Can You Avoid Paying A Lump Sum Of Tax On The 31st January?

If you file your Self-Assessment tax return with HMRC by 30 December, you may be able to have any tax you owe for 2023 collected by a restriction in your tax code for the next tax year commencing on 6…

Bev Holroyd Private Client Senior Manager and author of blog about self assessment tax codes

Blog13th Nov 2023

By Bev Holroyd

Contributors

  • Joseph Edwards

If you file your Self-Assessment tax return with HMRC by 30 December, you may be able to have any tax you owe for 2023 collected by a restriction in your tax code for the next tax year commencing on 6 April 2024.  This could negate the need to make a payment of tax on 31 January and instead have the tax collected in monthly instalments through your salary or pension.

There are some circumstances where this is a favourable way to pay your tax, but it doesn’t apply to everyone.

What is a tax code?

A tax code is used by an employer or pension provider to calculate how much income tax to take from your pay.

Different codes – what do they mean?

The most common tax code for individuals with only one source of employment or pension income is 1257L. This is because most individuals are entitled to receive a tax-free personal allowance.  For the current tax year this is £12,570.

Sometimes tax due on other income is collected through your tax code, such as your State Pension, or benefits in kind provided by your employer – for example; car and fuel benefit or private medical, which have not been taxed through the payroll.

Although 1257L is the most common tax code, depending on the individuals’ circumstances there are several other numbers and letters which could be included within a tax code to identify how much tax-free income is receivable in the tax year.  A few of the more common ones are:

BR, D0 and D1 – these are most often used when an individual has more than one source of employment or pension income. BR identifies that a source of income will be taxed at the basic rate of 20%, D0 identifies that a source of income will be taxed at the higher rate of 40% and D1 means the tax deducted at source will be taxed at the additional rate of 45%.

The letter T explains that your tax code requires additional calculations to work out what your personal allowance will be.

Code 0T means that you have no allowances available to set against that source of income, whereas the code NT means that you are not liable to pay any tax on that income.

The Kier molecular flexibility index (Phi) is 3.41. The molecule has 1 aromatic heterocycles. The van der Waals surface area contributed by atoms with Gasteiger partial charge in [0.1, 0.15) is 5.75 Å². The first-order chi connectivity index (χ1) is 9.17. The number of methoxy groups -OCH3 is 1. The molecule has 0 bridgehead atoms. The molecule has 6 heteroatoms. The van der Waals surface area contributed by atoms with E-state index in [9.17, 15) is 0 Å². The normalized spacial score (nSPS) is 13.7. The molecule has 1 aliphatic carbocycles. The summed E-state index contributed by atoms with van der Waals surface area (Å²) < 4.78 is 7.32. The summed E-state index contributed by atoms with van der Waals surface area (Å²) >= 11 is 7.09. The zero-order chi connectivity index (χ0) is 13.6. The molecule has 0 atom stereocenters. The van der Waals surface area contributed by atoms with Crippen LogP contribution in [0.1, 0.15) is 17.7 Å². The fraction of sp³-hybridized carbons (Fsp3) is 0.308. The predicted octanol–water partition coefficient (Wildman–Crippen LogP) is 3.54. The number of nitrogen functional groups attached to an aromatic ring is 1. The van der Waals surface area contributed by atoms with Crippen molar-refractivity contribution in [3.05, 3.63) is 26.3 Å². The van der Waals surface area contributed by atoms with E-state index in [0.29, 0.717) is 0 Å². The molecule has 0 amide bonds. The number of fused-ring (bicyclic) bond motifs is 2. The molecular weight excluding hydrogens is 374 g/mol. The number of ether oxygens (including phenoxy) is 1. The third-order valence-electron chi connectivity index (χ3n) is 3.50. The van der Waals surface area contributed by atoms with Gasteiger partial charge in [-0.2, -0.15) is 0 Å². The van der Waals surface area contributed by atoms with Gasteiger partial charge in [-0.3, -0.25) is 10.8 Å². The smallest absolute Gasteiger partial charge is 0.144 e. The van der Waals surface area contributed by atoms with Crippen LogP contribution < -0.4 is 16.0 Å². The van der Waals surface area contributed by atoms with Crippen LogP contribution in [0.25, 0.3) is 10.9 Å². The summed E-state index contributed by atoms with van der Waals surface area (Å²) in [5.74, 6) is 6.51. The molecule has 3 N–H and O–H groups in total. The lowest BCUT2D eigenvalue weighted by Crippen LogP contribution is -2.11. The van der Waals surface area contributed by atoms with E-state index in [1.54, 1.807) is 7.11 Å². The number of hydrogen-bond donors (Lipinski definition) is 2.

The final letter which may be included is K. The letter K is added before the numbers on your tax code as it means that some other income is being added on to your pension or salary to be taxed altogether, resulting in you having negative personal allowances (this could be; for example if your State Pension exceeds your personal allowance, or if you are in receipt of any benefits in kind which exceed your personal allowance).

How does a tax code affect an individual in Self-Assessment?

If you are in Self-Assessment, pay tax through your employment or pension income and you have a tax liability for 2023 which is under £3,000, then you may be eligible to have this liability collected through your tax code for 2024/25.  However, this is only possible if:

  • You have sufficient income from the source from which the tax is to be collected (as the pension provider or employer cannot deduct more than 50% of your income in tax)
  • Your 2023 tax return must be filed on line by 30 December 2023.

Another advantage to having tax owed collected through your tax code is that in some cases it can negate the requirement to make payments on account – which are due in January and July 2024.  Although it doesn’t change the amount of tax due overall, it can be advantageous from a cash flow perspective.

For example; Jane has a salary of £60k and after completing her tax return, the tax due on her new rental  property is £1,200 payable in January 2024.  In addition to this she would have to make the first payment on account of £600 towards the 2023/24 liability meaning that the tax due in one lump sum at the end of January 2024 would be £1,800 with a further £600 becoming due in July 2024.

By opting to have the tax collected through a restriction in her code number, she could avoid the lump sum payment in January and July and spread the payments out in 12 equal instalments over the next tax year.

If you think the above may apply to you or if you have any questions about your tax code please do not hesitate to get in contact with Bev Holroyd, Joseph Edwards or a member of our Private Client Team. They are on hand to support and talk you through the process.

By Bev Holroyd

Contributors

  • Joseph Edwards

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